What is Clonidine?
Clonidine tablets (Catapres) are used alone or in combination with other medications to treat high blood pressure. Clonidine extended-release (long-acting) tablets (Kapvay) are used alone or in combination with other medications as part of a treatment program to control symptoms of attention deficit hyperactivity disorder (ADHD; more difficulty focusing, controlling actions, and remaining still or quiet than other people who are the same age) in children. Clonidine is in a class of medications called centrally acting alpha-agonist hypotensive agents. Clonidine treats high blood pressure by decreasing your heart rate and relaxing the blood vessels so that blood can flow more easily through the body. Clonidine extended-release tablets may treat ADHD by affecting the part of the brain that controls attention and impulsivity.
High blood pressure is a common condition and when not treated, can cause damage to the brain, heart, blood vessels, kidneys, and other parts of the body. Damage to these organs may cause heart disease, a heart attack, heart failure, stroke, kidney failure, loss of vision, and other problems. In addition to taking medication, making lifestyle changes will also help to control your blood pressure. These changes include eating a diet that is low in fat and salt, maintaining a healthy weight, exercising at least 30 minutes most days, not smoking, and using alcohol in moderation.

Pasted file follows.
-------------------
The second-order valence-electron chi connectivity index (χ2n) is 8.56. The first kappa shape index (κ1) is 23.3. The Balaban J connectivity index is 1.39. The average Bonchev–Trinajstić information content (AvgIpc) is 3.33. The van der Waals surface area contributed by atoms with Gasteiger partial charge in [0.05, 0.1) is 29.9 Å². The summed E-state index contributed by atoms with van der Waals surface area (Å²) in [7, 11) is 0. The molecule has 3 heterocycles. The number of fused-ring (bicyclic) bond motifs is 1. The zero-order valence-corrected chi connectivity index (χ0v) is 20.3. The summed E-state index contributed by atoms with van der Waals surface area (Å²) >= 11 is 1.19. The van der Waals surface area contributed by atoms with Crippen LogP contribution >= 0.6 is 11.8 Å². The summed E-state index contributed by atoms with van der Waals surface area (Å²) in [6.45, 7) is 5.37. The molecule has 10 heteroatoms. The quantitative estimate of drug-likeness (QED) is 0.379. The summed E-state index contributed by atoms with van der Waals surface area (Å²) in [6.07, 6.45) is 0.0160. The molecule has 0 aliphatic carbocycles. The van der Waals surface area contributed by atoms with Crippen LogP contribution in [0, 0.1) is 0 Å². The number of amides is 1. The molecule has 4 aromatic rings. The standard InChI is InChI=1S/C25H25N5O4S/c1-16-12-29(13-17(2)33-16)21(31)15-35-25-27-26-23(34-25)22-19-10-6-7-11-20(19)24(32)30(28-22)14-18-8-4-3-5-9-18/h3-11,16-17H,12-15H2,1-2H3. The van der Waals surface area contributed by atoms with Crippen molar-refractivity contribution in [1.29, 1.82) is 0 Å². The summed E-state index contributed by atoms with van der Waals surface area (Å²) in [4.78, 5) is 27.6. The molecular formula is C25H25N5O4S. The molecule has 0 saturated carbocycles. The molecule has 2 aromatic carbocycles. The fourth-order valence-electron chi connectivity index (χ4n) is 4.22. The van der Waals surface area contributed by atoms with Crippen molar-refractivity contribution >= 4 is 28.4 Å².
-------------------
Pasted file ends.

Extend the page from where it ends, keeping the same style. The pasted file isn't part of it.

How should this medicine be used?
Clonidine comes as a tablet and an extended-release (long-acting) tablet to take by mouth. The tablet is usually taken two times a day at evenly spaced intervals. The extended-release tablet is usually taken once or twice a day with or without food. Take clonidine at around the same times every day. Follow the directions on your prescription label carefully, and ask your doctor or pharmacist to explain any part you do not understand. Take clonidine exactly as directed. Do not take more or less of it or take it more often than prescribed by your doctor.
Swallow the extended-release tablets whole; do not split, chew or crush them.
Your doctor may start you on a low dose of clonidine and gradually increase your dose, not more than once every week.
Clonidine may help to control your condition but will not cure it. Continue to take clonidine even if you feel well. Do not stop taking clonidine without talking to your doctor. If you suddenly stop taking clonidine, it can cause a rapid rise in your blood pressure and symptoms such as nervousness, headache, and uncontrollable shaking of a part of the body. Your doctor will probably decrease your dose gradually over 2 days for the regular tablet and 3 to 7 days for the extended-release tablet.